OPINION: Don’t Turn Open Space Into A Sea Of Concrete
Keep The Tranquility Of The Park Hill Golf Course Land
By Shanta Harrison
For the GPHN
I live 10 minutes by foot from the Park Hill Golf Course (PHGC) land. Although I’m not a golfer, I have enjoyed the grounds up close on many occasions while attending events at the clubhouse.
Having lived in Park Hill my entire life, the scenery as I drive down 35th Avenue from my home to Colorado Boulevard is familiar. It’s relaxing. It’s home. The vast landscape of trees and greenery creates a sense of tranquility and nostalgia that no longer exists in other areas of the neighborhood. I cannot think of a more miserable fate for that land than for it to be converted into yet another a sea of apartments and concrete.
More concrete? More traffic? We don’t need it. What we need is fresh air. We need naturally permeable surfaces. We need to be able to see the sky and the mountains and the trees. I know many neighbors who share these sentiments. Most of them won’t write letters like this or show up for meetings but, if you take the time to meet them where they are, they’ll tell you exactly how they feel. Talk of more density is highly undesirable as it often leads to gentrification. They love their neighborhood. They want to be able to live here, peacefully, for the foreseeable future.
Respite In Rough Times
The beauty of the Park Hill Golf Course is that, once you take away the golf, it’s already a gorgeous park. And it should stay that way.
Since we’ve been locked down, our daily respite has been found amidst its rolling green grass, wide paths, and budding trees. We’ve even observed a falcon defending its territory from bullying crows.
We understand that we don’t live across the street from a public park. We’re all too aware of the security guard making daily rounds. But it’s apparent that our use of the golf course as a park has been met with no objection from its owner. Locals freely jog the paths, push strollers, and walk their dogs.
Colorado Boulevard still screams on the western border, the Starbucks-anchored commercial development is plainly visible to the north, and nearby ever-present construction is impossible to miss.
But if you stand near the twittering duck pond and gaze at the snow-capped Rockies, it rejuvenates the spirit in a way that’s critically important during this crisis.
This precious open space will be developed if a judge agrees, and if our city council removes the conservation easement purchased with taxpayer dollars and rezones the land. But if the council holds firm, we can retain this increasingly rare and beautiful public asset.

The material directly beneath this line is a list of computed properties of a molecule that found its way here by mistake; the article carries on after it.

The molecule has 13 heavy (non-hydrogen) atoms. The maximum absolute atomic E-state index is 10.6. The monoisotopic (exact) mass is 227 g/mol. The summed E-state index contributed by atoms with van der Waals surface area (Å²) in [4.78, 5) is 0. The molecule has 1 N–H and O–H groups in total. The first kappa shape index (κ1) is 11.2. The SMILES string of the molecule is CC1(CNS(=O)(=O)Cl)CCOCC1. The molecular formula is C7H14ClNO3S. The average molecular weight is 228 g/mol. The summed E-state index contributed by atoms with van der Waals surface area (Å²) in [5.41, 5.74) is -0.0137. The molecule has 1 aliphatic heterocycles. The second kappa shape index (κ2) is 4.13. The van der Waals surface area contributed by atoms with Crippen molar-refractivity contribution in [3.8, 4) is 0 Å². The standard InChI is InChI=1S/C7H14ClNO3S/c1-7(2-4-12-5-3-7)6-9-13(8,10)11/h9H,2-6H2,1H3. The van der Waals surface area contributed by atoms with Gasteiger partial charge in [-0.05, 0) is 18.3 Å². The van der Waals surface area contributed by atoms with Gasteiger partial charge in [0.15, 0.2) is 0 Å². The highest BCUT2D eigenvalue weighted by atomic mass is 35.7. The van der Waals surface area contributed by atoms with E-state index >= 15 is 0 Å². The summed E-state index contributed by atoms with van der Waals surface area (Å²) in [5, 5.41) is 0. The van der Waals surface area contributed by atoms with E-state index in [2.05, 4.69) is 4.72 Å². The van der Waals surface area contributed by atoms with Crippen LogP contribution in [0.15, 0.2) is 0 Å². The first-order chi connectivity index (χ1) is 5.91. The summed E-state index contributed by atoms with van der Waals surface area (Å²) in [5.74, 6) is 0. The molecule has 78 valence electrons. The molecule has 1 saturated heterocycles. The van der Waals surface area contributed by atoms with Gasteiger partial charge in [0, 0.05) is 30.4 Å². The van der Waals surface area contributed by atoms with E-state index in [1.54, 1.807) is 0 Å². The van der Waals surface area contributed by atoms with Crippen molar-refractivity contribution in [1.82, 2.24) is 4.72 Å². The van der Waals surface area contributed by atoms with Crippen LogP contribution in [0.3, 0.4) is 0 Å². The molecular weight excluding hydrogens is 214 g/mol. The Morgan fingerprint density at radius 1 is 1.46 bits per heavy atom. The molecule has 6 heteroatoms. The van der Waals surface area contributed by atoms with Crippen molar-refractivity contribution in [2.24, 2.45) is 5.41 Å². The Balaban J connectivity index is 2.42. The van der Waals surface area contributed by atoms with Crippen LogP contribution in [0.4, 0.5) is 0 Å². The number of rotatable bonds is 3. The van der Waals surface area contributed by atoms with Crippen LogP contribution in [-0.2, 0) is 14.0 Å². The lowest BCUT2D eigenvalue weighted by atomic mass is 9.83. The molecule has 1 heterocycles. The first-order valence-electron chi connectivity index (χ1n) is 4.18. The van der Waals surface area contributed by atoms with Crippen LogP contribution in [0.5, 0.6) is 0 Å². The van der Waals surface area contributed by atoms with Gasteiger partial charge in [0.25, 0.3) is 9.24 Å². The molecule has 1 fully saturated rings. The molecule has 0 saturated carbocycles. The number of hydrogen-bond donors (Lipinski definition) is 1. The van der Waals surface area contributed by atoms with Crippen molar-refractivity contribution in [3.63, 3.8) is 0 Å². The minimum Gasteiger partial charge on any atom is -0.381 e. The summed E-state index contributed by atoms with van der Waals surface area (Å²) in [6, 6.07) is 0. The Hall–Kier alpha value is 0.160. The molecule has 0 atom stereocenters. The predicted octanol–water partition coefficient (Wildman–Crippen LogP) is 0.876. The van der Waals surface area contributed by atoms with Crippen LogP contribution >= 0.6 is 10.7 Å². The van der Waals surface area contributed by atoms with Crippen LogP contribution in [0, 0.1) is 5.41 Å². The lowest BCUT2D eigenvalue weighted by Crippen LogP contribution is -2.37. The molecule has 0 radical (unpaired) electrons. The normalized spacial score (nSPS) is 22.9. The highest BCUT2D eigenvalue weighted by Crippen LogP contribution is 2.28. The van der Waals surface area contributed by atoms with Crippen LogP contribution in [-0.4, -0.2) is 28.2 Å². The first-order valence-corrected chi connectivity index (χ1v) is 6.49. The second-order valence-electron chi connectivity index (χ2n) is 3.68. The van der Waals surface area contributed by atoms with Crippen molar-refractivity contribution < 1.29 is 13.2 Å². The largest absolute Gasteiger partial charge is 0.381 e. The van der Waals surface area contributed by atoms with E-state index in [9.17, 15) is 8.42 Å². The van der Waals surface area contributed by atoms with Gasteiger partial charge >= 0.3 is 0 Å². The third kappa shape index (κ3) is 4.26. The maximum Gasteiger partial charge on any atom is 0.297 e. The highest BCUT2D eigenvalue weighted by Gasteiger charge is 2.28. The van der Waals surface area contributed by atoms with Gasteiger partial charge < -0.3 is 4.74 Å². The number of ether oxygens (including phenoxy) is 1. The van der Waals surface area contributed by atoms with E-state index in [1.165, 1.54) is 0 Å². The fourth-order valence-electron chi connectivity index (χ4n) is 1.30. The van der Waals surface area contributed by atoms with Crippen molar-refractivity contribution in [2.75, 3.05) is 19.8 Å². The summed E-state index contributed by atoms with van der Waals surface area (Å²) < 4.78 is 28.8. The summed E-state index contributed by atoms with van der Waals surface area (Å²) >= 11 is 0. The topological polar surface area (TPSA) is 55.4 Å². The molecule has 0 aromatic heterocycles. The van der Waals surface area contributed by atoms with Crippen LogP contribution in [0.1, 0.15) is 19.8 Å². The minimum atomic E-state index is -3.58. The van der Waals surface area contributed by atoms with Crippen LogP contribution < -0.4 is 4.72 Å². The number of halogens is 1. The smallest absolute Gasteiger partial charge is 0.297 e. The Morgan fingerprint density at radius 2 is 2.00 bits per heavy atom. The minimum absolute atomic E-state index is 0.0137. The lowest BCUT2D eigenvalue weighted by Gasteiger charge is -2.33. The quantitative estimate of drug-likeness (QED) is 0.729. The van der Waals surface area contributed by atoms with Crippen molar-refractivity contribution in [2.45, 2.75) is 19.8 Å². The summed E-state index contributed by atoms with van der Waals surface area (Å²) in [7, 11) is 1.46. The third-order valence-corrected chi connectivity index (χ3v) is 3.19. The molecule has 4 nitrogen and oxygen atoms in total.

If you have enjoyed using the golf course as a park, talk to your city council representative. Join the conversation and let your perspective be heard. Only then will the falcon be free to fly over Northeast Park Hill.
— Amy C. Harris, Northeast Park Hill
Formula For Gentrification
Thank you for the wonderful opinion piece “The Case for Parks,” that appeared in the April issue. What our leaders knew was true 100 years ago is even more true today: Parks are not just pretty ornamentation; they are the essential organs of nature tending to the health and well-being of our citizens, even as the city grows ever more crowded.
Today the Park Hill Golf Course land is under imminent threat. It is the last large urban open space with mature trees left in Denver, fortuitously located in the section of Denver with the greatest need for it. It is threatened, despite a conservation easement protecting it that was created to preserve this jewel, in whole.
What would take its place? Greenfield development that will necessitate outlandishly expensive infrastructure spending, paid for entirely by the future property buyers. Since this cost is buried into future property taxes from metro tax districts (controlled by the developer, not the city) rather than being reflected in the selling price of the residences, buyers would be lured into purchasing homes that might at first blush appear to be within budget (if you consider $550,000 starting prices affordable).
In reality, the costs may strain the finances of all but the upper-middle class or wealthier clientele. That is the formula for gentrification.
Meeting the need for truly affordable, mixed use and workforce housing would be better served if they were built on properties that already provide much of the infrastructure otherwise missing from open space — roads, sidewalks, water, sewer, power, etc. This is available just a few blocks away from the 40th and Colorado Boulevard commuter rail station, leaving in place the conservation easement and the Park Hill Golf Course land unmolested — to some day become the public park for which it is ideally suited.
If the city proceeds with a small area plan for Northeast Park Hill, it should center the study on the 40th and Colorado commuter rail station, encompassing land both east and west of Colorado Boulevard.
Harry Doby, Northeast Park Hill